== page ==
The picture on the box that contains the JBL On Air Control 2.4G displays two speakers, a small transmitter, and a little remote, but omits the tangle of wires required to get any sound out of the system. It is, after all, a wireless speaker system--so we understand the motivation of JBL's marketing department--but then again, we're not surprised. The new JBL, like every other "wireless" speaker system on the market, comes with at least some wires--the wireless moniker refers to the wireless signal transmission between the source and the On Air Control 2.4G's left speaker. The versatile system was designed for a number of applications, including use as the surround channels in a multichannel home theater; as a second-room music system; and as a primary speaker system for any audio source (DVD/CD players, cable/satellite boxes, iPods, computers, and other devices). Unfortunately, the JBL system's connectivity issues may leave some potential home theater and home audio enthusiasts without a viable hookup scheme. That said, unlike the underwhelming experience we've had with many previous wireless speaker solutions--most produce iffy sound quality and many are plagued with distortions and sonic dropouts--we're happy to report the $350 JBL On Air Control 2.4G's operation was glitch-free, and the sonics were nearly the equal of any decently designed wired speaker of its size and price.
The JBL On Air Control 2.4G system includes a pair of compact two-way speakers; a speaker power supply; a transmitter; transmitter power supply; adjustable speaker wall brackets; all of the necessary hookup cables including one 33-foot-long speaker wire; and a small credit card style remote control. The "Control" moniker in the product's name is actually a preexisting JBL speaker line. In fact, aside from the wireless capabilities, the speakers are essentially identical to the $130 Control1Xtreme models. They're 9 inches tall, 6.1 inches wide, and 5.5 inches deep, and the rugged, black plastic cabinets feel nice and solid. The left speaker is where all the action is: it includes the wireless receiver, and it also has a power supply that must be plugged into an AC outlet. To get the right speaker up and running, you'll need to run--yep, you guessed it--a speaker wire from the left speaker over to the right speaker. Yes, the power cord and the left-to-right umbilical wire certainly ruin the fantasy of "wireless" speakers. At the same time, it does give the On Air Control 2.4G much more mobility in a given room: using them as rear-surround speakers, for instance, you won't have to string wires from the front of the room to the back.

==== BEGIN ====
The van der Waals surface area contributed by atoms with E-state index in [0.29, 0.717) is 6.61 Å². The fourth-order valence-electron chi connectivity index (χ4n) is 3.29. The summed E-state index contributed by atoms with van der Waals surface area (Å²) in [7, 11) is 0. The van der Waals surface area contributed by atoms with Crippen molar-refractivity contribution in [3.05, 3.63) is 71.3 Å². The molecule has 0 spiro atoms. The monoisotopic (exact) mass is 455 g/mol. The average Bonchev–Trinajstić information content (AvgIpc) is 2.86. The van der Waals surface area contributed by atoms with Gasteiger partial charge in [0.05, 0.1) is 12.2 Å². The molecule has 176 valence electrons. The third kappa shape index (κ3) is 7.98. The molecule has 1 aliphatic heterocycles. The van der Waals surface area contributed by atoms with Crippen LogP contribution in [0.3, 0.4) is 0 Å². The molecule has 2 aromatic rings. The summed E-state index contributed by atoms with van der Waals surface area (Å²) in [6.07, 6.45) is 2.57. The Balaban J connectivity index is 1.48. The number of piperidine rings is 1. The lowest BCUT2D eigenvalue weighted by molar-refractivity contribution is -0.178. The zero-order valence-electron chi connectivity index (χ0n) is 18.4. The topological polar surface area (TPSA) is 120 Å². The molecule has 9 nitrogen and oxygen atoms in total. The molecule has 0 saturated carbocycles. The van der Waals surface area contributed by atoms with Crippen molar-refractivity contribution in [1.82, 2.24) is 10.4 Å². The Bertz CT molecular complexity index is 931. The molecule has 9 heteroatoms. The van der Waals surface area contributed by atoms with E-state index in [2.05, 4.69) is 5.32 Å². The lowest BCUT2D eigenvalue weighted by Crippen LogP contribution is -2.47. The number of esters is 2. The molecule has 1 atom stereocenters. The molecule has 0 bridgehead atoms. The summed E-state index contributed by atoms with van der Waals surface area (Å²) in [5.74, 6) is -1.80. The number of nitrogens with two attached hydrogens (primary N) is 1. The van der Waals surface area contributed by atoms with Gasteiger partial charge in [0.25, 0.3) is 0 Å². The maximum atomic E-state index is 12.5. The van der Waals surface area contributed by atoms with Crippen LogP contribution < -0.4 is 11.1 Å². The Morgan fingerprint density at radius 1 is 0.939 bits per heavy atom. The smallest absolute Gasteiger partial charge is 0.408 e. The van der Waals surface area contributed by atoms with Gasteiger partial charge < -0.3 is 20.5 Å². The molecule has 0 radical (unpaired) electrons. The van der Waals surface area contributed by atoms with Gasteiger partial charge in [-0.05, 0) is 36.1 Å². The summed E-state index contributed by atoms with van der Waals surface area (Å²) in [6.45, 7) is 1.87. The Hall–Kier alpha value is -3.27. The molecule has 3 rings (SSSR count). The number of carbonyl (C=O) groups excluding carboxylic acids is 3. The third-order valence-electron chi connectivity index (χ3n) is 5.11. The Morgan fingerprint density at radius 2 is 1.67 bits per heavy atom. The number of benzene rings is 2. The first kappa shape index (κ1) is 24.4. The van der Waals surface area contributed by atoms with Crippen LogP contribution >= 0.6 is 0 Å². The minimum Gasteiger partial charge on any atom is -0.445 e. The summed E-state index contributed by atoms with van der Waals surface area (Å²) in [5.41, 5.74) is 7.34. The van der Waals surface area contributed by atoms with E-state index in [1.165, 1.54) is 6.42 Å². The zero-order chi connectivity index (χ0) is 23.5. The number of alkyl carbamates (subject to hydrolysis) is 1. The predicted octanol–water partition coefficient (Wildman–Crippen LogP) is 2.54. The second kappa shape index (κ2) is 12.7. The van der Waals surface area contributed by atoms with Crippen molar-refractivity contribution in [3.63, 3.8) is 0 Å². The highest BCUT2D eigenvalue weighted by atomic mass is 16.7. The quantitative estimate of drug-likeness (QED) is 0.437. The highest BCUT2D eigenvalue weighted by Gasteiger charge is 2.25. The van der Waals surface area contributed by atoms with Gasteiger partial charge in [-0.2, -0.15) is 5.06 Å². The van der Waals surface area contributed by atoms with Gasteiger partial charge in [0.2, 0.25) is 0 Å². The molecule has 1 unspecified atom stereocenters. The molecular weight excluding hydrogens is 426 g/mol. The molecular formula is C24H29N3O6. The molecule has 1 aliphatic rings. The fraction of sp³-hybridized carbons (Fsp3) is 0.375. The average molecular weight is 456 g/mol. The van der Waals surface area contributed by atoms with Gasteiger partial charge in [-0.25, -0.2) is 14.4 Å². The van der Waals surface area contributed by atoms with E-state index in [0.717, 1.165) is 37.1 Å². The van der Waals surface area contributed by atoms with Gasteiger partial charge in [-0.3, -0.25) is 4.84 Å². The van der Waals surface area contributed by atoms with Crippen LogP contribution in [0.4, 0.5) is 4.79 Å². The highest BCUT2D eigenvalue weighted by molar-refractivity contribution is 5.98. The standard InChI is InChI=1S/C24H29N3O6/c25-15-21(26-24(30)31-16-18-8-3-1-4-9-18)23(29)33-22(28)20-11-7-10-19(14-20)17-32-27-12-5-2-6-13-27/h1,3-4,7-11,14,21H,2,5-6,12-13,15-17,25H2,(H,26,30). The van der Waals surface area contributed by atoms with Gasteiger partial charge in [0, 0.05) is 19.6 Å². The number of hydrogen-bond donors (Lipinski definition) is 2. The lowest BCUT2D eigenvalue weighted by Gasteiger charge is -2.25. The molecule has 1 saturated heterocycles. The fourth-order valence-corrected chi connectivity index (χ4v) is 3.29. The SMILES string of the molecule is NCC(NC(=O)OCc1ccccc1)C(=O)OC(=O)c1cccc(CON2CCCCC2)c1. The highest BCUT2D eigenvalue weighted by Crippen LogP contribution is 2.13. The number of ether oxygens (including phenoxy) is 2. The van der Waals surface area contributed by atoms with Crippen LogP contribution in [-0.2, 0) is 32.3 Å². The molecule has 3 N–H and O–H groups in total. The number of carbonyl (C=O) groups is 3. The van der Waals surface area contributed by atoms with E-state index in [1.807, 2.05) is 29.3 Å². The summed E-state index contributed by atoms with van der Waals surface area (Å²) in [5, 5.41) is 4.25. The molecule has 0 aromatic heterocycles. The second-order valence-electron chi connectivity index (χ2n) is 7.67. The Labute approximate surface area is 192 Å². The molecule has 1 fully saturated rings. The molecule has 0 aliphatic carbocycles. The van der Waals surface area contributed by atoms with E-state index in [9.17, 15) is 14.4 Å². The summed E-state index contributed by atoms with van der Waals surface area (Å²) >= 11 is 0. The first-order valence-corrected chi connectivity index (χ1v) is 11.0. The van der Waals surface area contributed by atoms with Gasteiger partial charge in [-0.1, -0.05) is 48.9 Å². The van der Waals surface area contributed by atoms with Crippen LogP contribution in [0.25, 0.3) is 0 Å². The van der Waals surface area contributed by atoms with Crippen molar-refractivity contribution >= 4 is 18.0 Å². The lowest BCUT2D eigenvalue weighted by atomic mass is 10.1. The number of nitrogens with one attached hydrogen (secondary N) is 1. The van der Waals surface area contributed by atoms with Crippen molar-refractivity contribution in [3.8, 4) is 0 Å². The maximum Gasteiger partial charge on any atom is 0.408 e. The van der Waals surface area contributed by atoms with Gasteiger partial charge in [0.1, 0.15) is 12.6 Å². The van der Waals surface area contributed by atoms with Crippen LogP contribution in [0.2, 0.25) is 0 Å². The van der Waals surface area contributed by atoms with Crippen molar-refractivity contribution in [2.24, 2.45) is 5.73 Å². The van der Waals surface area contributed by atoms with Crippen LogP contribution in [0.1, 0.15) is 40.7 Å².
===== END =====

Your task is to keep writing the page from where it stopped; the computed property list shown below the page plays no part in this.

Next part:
The speakers are standard black monitors--they won't win any beauty contests, but their relatively small size and curved edges should help them blend into the background of most rooms. They're magnetically shielded, so placement near a TV shouldn't be a concern. The rubberized top and bottom give them a rugged appearance, but they're not all-weather outdoor models. JBL does throw in a pair of wall-mount brackets, though, and the speakers have standard threaded inserts on their underside and rear for attaching third-party mounting solutions as well.
Popping off the removable grilles, we took a closer look at the speakers themselves. Each features a 0.5-inch titanium dome tweeter and a 4-inch woofer. The left speaker houses the left and right channel's 15 watt amplifiers, and includes a mini-jack input for connection to a second local audio source, as well as a subwoofer output. Both the speaker and the transmitter have a small switch that lets you toggle between one of four wireless channels (useful for avoiding interference, or if you're operating multiple On Air speaker systems in a single house).
The speakers receive a stereo signal from the included 2.4GHz transmitter. Not much larger than a Treo smartphone, the tiny unit will slip into whatever extra space you have in your equipment rack. The always-on transmitter is AC powered, of course, and needs to be tethered to your primary audio source--a DVD player or an A/V receiver, for instance. The only connectivity available is a single pair of line-level RCA inputs. That means the transmitter will interface with any piece of audio/video gear with an analog A/V output or even just a headphone jack (a minijack-to-RCA adapter cable is included).